Five Tips To Communicate Better With Babies And Children
Good communication between the child and the parent is vital for developing a positive relationship. A relationship with a rock solid foundation makes it easier to talk about difficult topics, as the child grows older.
All interaction with your child is a form of communication. Along with the choice of words, the tone of voice you use, your facial expression, etc., are all ways in which you communicate.
How well you send the message across to your children not only helps them better communicate with others, but also aids them in building healthy relationships in life.
Communication can be both verbal and non-verbal.
Verbal communication refers to the pitch and tone of voice, your vocabulary and language you use to interact with your child.
Non-verbal communication is all about cues passed on through body language – both intentional and unintentional. This includes facial expressions, eye contact, physical touch and hand gestures.
Try these five tips to practice verbal and non-verbal communication:
- Active Listening:
When engaging with your child be sure to actively listen. Doing so makes them feel heard and understood, even if they are babies. Responding to their coos and gurgling sounds lays the foundation for easy communication as they grow.
For older kids, by using gestures such as encouraging smiles and affirming nods you show that you are engaging with them and truly care.
- Have A “Door-Opener” Statement Ready:
When talking with your child use door-opener statements. A door-opener statement encourages your child to say more. It conveys that you are willing to listen as they share their thoughts and feelings.
Some examples of what works as a “door-opener” statement:
- “How about that!”
- “Tell me more.”
- “That’s interesting.”
Children will share with you when they know you are paying undivided attention to them.
- Avoid The “Don’ts”:
It’s a natural tendency for parents to lead with a “don’t” when instructing their kids. The downside of this is it fails to promote the positive behaviour you are looking for and brings out resistance in your child. “Don’t” and other words that cause resistance should be avoided.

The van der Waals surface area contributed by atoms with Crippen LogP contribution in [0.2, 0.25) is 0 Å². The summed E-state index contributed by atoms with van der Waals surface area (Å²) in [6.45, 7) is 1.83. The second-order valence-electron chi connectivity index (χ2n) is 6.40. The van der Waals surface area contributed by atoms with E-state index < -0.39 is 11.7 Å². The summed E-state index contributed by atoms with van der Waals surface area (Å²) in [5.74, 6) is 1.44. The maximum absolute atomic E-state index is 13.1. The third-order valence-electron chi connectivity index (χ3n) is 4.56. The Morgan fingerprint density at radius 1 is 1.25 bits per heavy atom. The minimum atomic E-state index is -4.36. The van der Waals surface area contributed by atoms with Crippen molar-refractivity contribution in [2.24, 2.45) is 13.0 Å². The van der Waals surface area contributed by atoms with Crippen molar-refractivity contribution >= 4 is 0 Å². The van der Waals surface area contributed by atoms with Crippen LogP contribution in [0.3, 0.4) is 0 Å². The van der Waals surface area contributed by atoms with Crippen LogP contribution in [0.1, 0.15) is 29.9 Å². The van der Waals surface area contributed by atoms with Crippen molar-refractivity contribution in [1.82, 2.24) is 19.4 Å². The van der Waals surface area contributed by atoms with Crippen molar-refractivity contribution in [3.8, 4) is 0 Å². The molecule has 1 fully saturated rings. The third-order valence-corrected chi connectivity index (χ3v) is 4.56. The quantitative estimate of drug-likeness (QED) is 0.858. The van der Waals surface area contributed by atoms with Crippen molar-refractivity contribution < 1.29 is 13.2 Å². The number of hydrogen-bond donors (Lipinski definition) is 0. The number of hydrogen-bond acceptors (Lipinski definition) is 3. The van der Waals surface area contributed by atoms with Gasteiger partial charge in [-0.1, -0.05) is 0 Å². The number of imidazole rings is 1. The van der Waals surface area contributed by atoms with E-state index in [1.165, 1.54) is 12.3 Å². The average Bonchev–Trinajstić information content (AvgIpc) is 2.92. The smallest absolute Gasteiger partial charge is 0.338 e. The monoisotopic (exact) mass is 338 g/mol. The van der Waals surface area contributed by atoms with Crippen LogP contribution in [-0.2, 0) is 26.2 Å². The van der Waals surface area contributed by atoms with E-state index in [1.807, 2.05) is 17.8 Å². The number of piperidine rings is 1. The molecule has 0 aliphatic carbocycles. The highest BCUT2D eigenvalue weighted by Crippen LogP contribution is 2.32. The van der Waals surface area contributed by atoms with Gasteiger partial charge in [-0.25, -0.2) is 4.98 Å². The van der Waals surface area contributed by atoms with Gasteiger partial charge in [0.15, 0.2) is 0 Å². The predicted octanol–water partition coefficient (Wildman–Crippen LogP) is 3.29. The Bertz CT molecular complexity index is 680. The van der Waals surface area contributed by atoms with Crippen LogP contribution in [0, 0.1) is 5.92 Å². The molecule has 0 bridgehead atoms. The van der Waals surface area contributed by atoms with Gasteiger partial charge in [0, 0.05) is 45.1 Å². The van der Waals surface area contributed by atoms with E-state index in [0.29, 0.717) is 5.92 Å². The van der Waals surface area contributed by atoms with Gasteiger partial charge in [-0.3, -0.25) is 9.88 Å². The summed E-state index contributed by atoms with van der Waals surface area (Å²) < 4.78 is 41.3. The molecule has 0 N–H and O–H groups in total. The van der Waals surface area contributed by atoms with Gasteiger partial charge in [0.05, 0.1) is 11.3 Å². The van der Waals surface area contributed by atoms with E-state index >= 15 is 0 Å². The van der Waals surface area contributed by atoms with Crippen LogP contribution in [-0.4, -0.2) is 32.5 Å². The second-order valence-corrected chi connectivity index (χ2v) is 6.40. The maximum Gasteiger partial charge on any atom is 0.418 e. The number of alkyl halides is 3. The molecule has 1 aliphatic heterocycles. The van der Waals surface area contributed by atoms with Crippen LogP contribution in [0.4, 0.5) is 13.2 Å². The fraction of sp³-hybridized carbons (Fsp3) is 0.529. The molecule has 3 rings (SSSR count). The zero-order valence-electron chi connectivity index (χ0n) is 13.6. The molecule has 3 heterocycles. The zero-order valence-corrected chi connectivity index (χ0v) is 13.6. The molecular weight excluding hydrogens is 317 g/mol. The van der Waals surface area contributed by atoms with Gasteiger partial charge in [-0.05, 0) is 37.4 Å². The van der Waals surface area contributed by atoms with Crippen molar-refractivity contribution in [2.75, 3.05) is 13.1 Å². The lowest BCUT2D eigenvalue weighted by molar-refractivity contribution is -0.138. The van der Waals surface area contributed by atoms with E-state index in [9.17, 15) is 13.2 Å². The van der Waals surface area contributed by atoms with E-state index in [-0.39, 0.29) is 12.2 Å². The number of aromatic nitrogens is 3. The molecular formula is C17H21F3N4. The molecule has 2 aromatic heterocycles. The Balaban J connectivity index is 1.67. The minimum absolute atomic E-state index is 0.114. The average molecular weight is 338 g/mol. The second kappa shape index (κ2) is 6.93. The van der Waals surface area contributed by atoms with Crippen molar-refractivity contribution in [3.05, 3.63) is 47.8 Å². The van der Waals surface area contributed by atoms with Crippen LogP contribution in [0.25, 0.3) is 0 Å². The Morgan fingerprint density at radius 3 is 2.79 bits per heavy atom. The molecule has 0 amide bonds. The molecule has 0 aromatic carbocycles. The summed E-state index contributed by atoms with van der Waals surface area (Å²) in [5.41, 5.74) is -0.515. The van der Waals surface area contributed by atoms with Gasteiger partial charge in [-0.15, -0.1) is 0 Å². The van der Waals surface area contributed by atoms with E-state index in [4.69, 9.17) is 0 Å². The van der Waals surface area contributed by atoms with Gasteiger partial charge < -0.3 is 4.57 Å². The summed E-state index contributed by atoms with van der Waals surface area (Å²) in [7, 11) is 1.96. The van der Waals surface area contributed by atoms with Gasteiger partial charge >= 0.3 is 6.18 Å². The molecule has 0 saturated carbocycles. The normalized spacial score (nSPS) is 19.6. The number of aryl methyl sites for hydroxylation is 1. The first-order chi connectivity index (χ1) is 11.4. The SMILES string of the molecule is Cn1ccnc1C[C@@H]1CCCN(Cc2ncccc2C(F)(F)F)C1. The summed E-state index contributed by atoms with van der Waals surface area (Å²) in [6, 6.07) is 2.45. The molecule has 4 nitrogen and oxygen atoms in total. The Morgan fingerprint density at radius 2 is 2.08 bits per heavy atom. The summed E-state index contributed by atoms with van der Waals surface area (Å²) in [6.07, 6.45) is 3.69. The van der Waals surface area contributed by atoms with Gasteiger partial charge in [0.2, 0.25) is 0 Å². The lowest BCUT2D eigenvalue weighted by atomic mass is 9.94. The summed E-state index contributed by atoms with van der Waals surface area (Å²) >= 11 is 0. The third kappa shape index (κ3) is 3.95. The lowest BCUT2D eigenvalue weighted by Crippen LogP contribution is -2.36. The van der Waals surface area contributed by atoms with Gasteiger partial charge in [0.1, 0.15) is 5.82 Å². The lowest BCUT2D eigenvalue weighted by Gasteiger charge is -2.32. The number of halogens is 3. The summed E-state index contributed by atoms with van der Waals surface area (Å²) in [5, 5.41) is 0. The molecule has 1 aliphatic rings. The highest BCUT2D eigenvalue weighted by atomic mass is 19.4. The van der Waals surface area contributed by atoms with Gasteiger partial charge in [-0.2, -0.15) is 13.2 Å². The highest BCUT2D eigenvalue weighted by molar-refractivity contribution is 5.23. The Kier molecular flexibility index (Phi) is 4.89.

Imagine your peers in place of your children when talking to them and swap out the “don’ts” for the “do’s”. Framing sentences positively would look like this:
Replace “It’s cold. Don’t go outside”, with “Please stay inside. It’s too cold to play outside”.
- Talk With, And Not At Your Child:
As your children cross the threshold from baby to toddler, their vocabulary and talking skills improve, and they begin to pepper parents with questions.
At this stage, instead of handing out instructions, engage your child in a two-way conversation. It is a good habit to talk with, rather than at children, because then we let them know that their thoughts and feelings are just as valid as ours.
- Understand That It’s Okay To Apologise:
Apologising may be a hard task for many people, even in situations where it’s required. As a parent, you should keep in mind that children are fragile and their feelings can get hurt easily.
If you end up snapping at your children when they appear to be pestering you while you are busy, immediately make amends by apologising. This sends the signal to your child that everyone is capable of mistakes and it’s important to apologise.
Among the many benefits of an apology from a parent, it helps children mimic this positive trait. Teaching children that an apology matters makes it easier for them to develop empathy. It makes them accept responsibility for their actions and maintain self-control.
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